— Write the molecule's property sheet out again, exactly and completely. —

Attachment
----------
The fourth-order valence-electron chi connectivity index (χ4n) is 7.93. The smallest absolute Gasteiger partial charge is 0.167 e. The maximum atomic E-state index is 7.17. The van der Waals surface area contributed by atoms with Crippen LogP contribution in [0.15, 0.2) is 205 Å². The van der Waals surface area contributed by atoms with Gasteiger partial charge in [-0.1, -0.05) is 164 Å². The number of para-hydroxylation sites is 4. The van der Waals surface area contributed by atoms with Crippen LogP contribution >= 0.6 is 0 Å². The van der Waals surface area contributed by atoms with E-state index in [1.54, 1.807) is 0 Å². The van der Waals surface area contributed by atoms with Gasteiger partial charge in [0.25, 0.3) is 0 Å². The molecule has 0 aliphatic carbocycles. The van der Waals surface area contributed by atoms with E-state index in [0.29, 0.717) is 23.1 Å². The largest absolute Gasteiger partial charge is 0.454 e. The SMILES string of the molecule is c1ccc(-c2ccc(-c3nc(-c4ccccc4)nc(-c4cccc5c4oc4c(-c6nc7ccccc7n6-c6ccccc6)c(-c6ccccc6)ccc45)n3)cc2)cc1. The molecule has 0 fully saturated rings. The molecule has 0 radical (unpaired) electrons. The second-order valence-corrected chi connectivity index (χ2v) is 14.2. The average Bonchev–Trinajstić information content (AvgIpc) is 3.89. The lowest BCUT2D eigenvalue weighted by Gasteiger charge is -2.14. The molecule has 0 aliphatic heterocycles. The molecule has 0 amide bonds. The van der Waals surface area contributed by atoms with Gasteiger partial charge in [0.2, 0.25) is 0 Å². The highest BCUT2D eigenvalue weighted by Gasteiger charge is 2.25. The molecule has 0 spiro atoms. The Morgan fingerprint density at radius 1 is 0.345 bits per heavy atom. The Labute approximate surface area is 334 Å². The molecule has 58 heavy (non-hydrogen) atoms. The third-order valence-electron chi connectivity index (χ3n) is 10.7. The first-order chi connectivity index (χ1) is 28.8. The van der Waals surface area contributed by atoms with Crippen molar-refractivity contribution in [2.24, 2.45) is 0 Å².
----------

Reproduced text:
The fourth-order valence-electron chi connectivity index (χ4n) is 7.93. The smallest absolute Gasteiger partial charge is 0.167 e. The maximum atomic E-state index is 7.17. The van der Waals surface area contributed by atoms with Crippen LogP contribution in [0.15, 0.2) is 205 Å². The van der Waals surface area contributed by atoms with Gasteiger partial charge in [-0.1, -0.05) is 164 Å². The number of para-hydroxylation sites is 4. The van der Waals surface area contributed by atoms with Crippen LogP contribution >= 0.6 is 0 Å². The van der Waals surface area contributed by atoms with E-state index in [1.54, 1.807) is 0 Å². The van der Waals surface area contributed by atoms with Gasteiger partial charge in [0.25, 0.3) is 0 Å². The molecule has 0 aliphatic carbocycles. The van der Waals surface area contributed by atoms with E-state index in [0.29, 0.717) is 23.1 Å². The largest absolute Gasteiger partial charge is 0.454 e. The SMILES string of the molecule is c1ccc(-c2ccc(-c3nc(-c4ccccc4)nc(-c4cccc5c4oc4c(-c6nc7ccccc7n6-c6ccccc6)c(-c6ccccc6)ccc45)n3)cc2)cc1. The molecule has 0 fully saturated rings. The molecule has 0 radical (unpaired) electrons. The second-order valence-corrected chi connectivity index (χ2v) is 14.2. The average Bonchev–Trinajstić information content (AvgIpc) is 3.89. The lowest BCUT2D eigenvalue weighted by Gasteiger charge is -2.14. The molecule has 0 aliphatic heterocycles. The molecule has 0 amide bonds. The van der Waals surface area contributed by atoms with Gasteiger partial charge in [0.2, 0.25) is 0 Å². The highest BCUT2D eigenvalue weighted by Gasteiger charge is 2.25. The molecule has 0 spiro atoms. The Morgan fingerprint density at radius 1 is 0.345 bits per heavy atom. The Labute approximate surface area is 334 Å². The molecule has 58 heavy (non-hydrogen) atoms. The third-order valence-electron chi connectivity index (χ3n) is 10.7. The first-order chi connectivity index (χ1) is 28.8. The van der Waals surface area contributed by atoms with Crippen molar-refractivity contribution in [2.24, 2.45) is 0 Å².